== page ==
The Edison Glenmont in Purple Web Celluloid

10 Feb

Let me start this with a bit of a slideshow. One of the great things about ordering a pen from Brian is that you get to watch it being born. As I was watching Brian make my pen, I took some screen shots of the process. I’ve included captions so that you all can figure out what was going on.

I just can’t say enough about how fun it is to watch your pen being made.



First Impressions

This pen is everything I thought it would be and more. The material is unsurpassed. I never appreciated the difference between acrylic and celluloid. It is warm to the touch and seems to ‘glow’ for lack of a better word. This pen and material is near impossible to photograph properly, especially with my little Lumix  TZ4 and rigged up lighting setup. I’ve done the best I can do, but please take my word for it when I say this is a material that can only be appreciated in person and in direct sunlight!



This pen just looks great! As mentioned above, I’ve used a celluloid material. It is Purple Web by American Art Plastics and is a true Celluloid not just acrylic. I find that I quite like the slight camphor smell as I write with it. It’s not overbearing at all. The material itself is a deep purple mauve sort of color. In poor lighting it appears a plain dark plum, but when the sun shines on it it just comes alive. The material has striations in it. These striations are actually translucent, so depending on how thin the pen is turned you can actually see through them. Brian turns his pens rather thickly, so I can only see through the material near the ink window and near the cap threads. It’s a rather nice effect. In addition to the striations, the material also has a bit of silver dust sprinkled through out. This also gives it a bit of a shine.

I’ve included a picture from Brian’s Flickr page that better illustrates this than my photos. Note this is not my pen:

The expert craftsmanship is evident. If one examines the pen closely one can observe the occasional maker’s marks. This is not to say that the pen is flawed. To the contrary, the glossy finish on this pen is superb. The occasional tool mark only adds to the handmade aesthetic of the pen. It’s a bit like observing handmade carpentry (did you know Brian is also a woodworker and does beautiful Marquetry work?). I love it!



The Glenmont design is itself a sight to behold. I love that it recalls the Waterman, Sheaffer, Parker flatops that were so popular in the 20s and 30s. While I love cigar shaped pens as much as the next person there really is just something about those flat tops.

I did make a few alterations to the pen design. Most notably, my pen has no coordinating color end caps. With the material I chose I did not think them appropriate. Also, my pen is a bulb filler. This required some changes to the design of the barrel. Also, my barrel does not taper as much as the original Glenmont design. I don’t post my pens, so it was not necessary to taper it so much. Finally, I added an ink window so that I can tell when I’m running low on ink.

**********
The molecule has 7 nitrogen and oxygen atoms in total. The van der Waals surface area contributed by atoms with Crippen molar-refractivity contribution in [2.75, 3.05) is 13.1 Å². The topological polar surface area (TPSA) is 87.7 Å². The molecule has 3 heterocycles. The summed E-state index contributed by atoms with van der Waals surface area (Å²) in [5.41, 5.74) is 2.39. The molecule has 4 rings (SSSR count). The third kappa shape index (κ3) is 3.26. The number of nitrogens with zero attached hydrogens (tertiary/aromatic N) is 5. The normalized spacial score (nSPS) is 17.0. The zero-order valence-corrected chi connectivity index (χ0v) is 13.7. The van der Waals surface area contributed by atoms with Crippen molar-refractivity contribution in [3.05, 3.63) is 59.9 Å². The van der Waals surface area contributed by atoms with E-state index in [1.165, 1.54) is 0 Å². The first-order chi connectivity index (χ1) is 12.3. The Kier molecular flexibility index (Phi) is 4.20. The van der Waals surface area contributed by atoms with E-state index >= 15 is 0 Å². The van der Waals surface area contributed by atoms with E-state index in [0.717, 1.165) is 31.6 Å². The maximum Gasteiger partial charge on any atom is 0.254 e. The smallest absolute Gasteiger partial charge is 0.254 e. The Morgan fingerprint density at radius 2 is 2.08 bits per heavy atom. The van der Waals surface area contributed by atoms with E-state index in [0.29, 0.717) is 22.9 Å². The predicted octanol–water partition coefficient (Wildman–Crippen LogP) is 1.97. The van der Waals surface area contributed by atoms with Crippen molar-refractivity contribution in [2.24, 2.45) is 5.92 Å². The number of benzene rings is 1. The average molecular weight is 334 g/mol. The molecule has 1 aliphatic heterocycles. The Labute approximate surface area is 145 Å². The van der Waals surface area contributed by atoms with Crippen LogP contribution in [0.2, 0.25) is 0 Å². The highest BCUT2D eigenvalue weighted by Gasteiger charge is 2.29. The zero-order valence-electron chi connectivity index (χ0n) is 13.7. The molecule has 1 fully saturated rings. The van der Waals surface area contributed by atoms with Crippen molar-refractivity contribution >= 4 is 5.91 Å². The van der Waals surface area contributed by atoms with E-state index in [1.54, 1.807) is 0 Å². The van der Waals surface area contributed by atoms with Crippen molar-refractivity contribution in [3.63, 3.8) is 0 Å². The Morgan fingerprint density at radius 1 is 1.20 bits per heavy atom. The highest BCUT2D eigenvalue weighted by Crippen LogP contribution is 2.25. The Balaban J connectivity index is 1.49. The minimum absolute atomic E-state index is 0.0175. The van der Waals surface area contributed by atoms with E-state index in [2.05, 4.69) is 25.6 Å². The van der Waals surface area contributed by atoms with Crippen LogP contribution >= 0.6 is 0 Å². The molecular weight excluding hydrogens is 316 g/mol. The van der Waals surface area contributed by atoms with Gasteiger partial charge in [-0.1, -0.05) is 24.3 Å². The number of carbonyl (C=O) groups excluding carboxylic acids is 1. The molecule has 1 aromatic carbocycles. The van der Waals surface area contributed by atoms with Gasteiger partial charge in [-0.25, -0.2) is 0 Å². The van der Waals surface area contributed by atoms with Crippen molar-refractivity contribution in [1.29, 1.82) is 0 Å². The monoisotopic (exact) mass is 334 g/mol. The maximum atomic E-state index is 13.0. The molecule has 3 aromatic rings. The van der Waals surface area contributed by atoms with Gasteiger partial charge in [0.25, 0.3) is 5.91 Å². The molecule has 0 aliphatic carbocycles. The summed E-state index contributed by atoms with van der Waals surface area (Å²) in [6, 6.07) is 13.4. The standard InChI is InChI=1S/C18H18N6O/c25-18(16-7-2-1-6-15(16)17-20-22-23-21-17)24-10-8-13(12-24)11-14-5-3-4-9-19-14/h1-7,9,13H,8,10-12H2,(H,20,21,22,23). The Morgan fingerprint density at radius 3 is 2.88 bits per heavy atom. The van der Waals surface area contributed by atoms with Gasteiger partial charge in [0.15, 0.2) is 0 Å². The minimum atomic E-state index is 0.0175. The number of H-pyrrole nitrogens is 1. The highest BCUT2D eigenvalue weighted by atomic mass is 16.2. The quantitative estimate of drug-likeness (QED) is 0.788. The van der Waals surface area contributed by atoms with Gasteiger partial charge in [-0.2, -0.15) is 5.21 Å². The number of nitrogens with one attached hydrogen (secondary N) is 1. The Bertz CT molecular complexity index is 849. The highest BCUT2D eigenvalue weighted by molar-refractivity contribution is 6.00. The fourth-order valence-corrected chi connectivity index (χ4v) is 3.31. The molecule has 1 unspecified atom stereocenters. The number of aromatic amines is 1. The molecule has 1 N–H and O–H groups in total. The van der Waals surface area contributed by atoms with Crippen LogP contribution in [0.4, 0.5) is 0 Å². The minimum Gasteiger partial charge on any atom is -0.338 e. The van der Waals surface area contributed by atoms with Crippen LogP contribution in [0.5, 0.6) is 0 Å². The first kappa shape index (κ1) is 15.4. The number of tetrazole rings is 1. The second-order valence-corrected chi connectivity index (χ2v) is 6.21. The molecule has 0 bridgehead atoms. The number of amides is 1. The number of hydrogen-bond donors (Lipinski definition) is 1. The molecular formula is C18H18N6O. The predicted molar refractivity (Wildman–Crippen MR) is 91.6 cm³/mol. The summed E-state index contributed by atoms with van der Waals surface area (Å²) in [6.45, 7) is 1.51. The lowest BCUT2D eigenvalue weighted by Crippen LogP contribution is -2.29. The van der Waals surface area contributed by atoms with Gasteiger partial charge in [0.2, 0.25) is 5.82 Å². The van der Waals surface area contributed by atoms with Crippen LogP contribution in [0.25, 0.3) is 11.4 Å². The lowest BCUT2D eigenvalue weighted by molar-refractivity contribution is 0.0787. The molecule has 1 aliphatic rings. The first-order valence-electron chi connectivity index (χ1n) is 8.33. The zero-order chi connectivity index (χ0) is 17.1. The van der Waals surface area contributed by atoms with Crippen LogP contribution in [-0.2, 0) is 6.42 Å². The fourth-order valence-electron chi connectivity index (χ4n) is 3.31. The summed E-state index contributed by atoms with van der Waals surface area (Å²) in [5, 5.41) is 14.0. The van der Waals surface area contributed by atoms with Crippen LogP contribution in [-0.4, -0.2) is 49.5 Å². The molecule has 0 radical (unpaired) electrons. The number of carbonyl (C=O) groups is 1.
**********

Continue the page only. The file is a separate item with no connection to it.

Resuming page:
The quality of this pen’s construction is really unsurpassed. Everything fits tightly and flush. The threading is precise and the finish is impeccable. Really, this pen is top notch all the way!

This pen is 5 7/8” capped and 5 1/4” uncapped. If I had one complaint it would be in regards to the girth of the pen. I’d like a fatter section. As is, it is a little under .5 inch in girth. I tend to like pens with a large section so that it keeps my grip on the pen loose and thus reduces fatigue during long writing sessions. This may be something that can be address during the customization process.

In most fountain pen reviews this would be the most important section. With regards to a custom pen, I think not. When you commission a custom pen you are really commissioning the body of the pen not the nib.

Brian has sourced the best prefabricated nibs and feeds he can find and will adjust them to your preferences. I ordered two steel nibs for my pen. One was a .8mm Stub and the other was a Medium.

I ordered the stub first. The grind was well done except that it was a bit more crisp than I’d wanted. I consider this my own fault as I was not very specific about what kind of writing experience I wanted. Brian ground the nib for maximum line variation which translated into the nib writing beautifully, but not quite as smooth as I’d wanted. When I contacted Brian about this he immediately offered to adjust the nib for me. I should receive it back next week, but I am confident that it will be excellent. ***

In the meantime, and mostly because I could not bare to take this gorgeous pen out of rotation, I ordered a medium nib. We went over my exact desires for the nib (I’m a quick learner) and I am very pleased to announce that it came to me EXACTLY as I wanted. It is a wonderfully smooth and wet writer. I have no complaints or reservations about it; it is simply a joy to use. I’m sure the stub will be too.

Filling System